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14 sick, 5 dead as new bird flu moves beyond birds, threatens people

April 04, 2013|By Eryn Brown
  • Staff from Taiwan's Center for Disease Control at Sungshan Airport in Taipei. Taiwan has raised its level of alert as new deaths from H7N9 bird flu have been reported.
Staff from Taiwan's Center for Disease Control at Sungshan Airport… (Sam Yeh / AFP/Getty Images )

The number of people sickened by the H7N9 bird flu virus climbed to 14 on Thursday -- and the death count jumped to five -- as the Chinese Ministry of Agriculture reported that it may have detected the virus in pigeon samples at a Shanghai poultry market.

Officials in Shanghai began slaughtering birds at the market to slow spread of the disease, which so far has infected only people who come in close contact with birds and does not appear to pass from person to person. 

That a place like Shanghai appears to be a center for the spread of H7N9, which wasn't known to sicken people before this outbreak, makes sense, said Trevon Fuller, a research fellow at UCLA's Center for Tropical Research. Fuller and colleagues recently published a study (see related items at left for Los Angeles Times coverage) identifying potential hot spots for another bird flu strain that has killed people: H5N1.

They identified Shanghai among the key locations. The reason? Its high concentration of poultry production.

"It seems that whenever there's this spillover of bird flu to humans, it's associated with high numbers of poultry and intensive poultry production," Fuller said.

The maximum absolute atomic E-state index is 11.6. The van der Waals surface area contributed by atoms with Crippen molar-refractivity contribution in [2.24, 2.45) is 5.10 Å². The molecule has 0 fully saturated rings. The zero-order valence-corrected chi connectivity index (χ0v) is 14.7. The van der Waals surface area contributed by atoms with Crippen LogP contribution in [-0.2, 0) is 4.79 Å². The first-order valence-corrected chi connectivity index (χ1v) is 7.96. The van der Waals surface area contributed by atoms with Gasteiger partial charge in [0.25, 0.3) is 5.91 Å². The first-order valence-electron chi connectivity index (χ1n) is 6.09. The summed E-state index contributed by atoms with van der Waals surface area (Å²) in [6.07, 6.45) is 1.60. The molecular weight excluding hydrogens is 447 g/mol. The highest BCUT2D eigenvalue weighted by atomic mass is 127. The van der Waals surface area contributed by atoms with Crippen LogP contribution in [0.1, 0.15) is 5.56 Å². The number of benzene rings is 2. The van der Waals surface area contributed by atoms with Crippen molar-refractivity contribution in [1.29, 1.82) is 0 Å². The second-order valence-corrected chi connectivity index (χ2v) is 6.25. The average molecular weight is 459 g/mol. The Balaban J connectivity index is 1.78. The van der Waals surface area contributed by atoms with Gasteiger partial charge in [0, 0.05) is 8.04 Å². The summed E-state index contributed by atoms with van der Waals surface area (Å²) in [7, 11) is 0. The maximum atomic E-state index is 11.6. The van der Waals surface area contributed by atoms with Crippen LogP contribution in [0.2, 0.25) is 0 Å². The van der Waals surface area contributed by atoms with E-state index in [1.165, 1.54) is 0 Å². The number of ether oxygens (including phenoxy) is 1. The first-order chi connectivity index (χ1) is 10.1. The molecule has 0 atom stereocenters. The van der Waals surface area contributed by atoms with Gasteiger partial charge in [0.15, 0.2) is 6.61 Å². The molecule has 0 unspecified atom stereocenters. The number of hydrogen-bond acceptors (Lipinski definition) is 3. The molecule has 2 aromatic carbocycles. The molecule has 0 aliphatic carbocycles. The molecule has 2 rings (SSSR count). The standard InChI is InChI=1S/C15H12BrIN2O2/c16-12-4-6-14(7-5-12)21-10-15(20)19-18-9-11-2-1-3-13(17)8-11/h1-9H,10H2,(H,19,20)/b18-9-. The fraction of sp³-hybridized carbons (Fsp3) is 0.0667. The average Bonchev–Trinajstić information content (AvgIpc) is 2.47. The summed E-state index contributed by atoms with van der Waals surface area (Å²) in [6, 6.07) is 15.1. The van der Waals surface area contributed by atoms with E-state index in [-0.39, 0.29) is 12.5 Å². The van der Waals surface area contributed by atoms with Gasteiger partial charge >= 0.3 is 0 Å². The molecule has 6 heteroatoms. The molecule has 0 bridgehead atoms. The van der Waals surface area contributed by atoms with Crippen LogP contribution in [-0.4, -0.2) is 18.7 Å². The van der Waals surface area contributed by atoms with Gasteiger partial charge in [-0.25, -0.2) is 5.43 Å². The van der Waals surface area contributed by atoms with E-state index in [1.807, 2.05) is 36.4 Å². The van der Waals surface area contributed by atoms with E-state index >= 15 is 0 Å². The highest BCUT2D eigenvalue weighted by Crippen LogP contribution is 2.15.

The more birds present that catch different strains of a virus, the more opportunities exist for those strains to combine and reassort -- creating new varieties like the novel H7N9 that could pose increased dangers to birds, animals and people.

Scientists will continue studying the outbreak to determine exactly how the virus gained the ability to sicken people, and how it spreads. According to the World Health Organization, lab experiments suggest that H7N9 does respond to antiviral medications like oseltamivir, but the drugs have not yet been used to treat any of the outbreak patients. 

Reuters reported that Japan and Hong Kong had begun taking precautions, including monitoring airports and farms to combat the virus -- although those efforts were called preliminary. Taiwan also has raised its level of alert, and Vietnam has banned poultry imports from China.

The World Health Organization is providing regular updates on H7N9 bird flu.

Follow me on Twitter: @LATerynbrown

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